The United Nations Office for Disarmament Affairs (UNODA) recently organized a Brown Bag meeting on ‘Securing Arms and Ammunition-Saving Lives’, highlighting UNODA’s work on physical security and stockpile management (PSSM). Part of the UNODA Women’s Informal Network, the presentation featured an all-female team, Katherine Prizeman, Nora Allgaier, and Katja Flueckiger, all of whom support effective weapons and ammunition management.
At the request of the General Assembly, the IATG were developed in 2011 with the UN SaferGuard Programme established as the corresponding knowledge management platform. The IATG consist of 12 volumes covering life-cycle management of ammunition from storage to transport to destruction. Understanding that there is diversity in exposure to the concepts, users of the IATG can opt for implementing the guidelines’ basic, intermediate, or advanced levels, making these ammunition guidelines relevant regardless of implementation capacity. The guidelines address the dual risks of preventing unintended explosions of depots and diversion of material to the illicit market.
Katherine and Nora both work as desk officers in the Conventional Arms Branch, liaising closely with UN entities, international and regional organizations and States in rolling out the IATG to interested parties. In response to the challenges in working with Member States and NGOs on ammunition management, Katherine said that, “ammunition management is a sensitive issue and represents a critical component of national security, which makes the provision of assistance a delicate and sometimes challenging undertaking.”
The event also covered the issue of physical security and stockpile management (PSSM) of weapons and ammunition, which essentially addresses how weapons and ammunition are stored safely and securely. Katja, who is a desk officer in the Regional Disarmament Branch, highlighted key challenges and priorities related to PSSM, including to allow for sufficient time to train staff and experts, to ensure that there is enough national institutional capacity to effectively comply with standards and guidelines, to maintain coordination among the multitude of PSSM actors, and to address the safe and secure storage and handling of weapons and ammunition that are held by private security companies.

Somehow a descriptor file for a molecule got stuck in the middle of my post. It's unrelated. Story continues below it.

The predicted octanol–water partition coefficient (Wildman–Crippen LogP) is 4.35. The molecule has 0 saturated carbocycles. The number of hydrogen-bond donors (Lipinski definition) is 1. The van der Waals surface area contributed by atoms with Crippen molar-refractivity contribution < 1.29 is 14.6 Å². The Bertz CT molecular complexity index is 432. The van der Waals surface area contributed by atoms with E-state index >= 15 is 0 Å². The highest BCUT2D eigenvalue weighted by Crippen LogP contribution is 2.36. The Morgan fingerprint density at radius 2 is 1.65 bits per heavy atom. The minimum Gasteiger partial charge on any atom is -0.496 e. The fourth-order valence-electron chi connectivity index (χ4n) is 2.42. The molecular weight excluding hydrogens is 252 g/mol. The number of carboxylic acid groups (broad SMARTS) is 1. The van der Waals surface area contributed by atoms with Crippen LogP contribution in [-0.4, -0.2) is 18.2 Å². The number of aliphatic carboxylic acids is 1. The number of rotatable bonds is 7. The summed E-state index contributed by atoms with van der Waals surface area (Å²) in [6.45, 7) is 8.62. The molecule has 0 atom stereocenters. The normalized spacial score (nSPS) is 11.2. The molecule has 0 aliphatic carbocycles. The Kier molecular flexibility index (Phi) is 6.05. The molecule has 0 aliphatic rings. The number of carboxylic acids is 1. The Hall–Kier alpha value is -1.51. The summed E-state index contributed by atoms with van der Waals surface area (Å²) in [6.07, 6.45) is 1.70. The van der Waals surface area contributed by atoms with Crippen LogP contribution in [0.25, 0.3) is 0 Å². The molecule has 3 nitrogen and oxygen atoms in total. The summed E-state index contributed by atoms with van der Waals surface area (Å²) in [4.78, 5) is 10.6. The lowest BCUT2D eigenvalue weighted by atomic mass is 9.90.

UNODA assists in PSSM through its three UN Regional Centres for Peace and Disarmament, in Togo, Peru: and Nepal. The Centres organise workshops, legal and technical assistance and outreach activities on effective weapons and ammunition management. Katja stressed that assistance in the field of PSSM encompasses not just the construction or rehabilitation of weapons and ammunition storage sites but a variety of other areas, such as reviews of current legislation, strengthening institutional oversight, capacity-building, and introduction of new technologies to assist with inventory management.
Arms control and particularly weapons and ammunition management remains a highly male dominated area of work. It is important that the United Nations promotes the participation and advancement of women in this field to change this reality. Involving more women brings new perspectives and solutions to the table and leads to more inclusive, effective and sustainable results in our effort to create a safer and more secure world.
Drafted by Colleen Bromberger and Holly McCall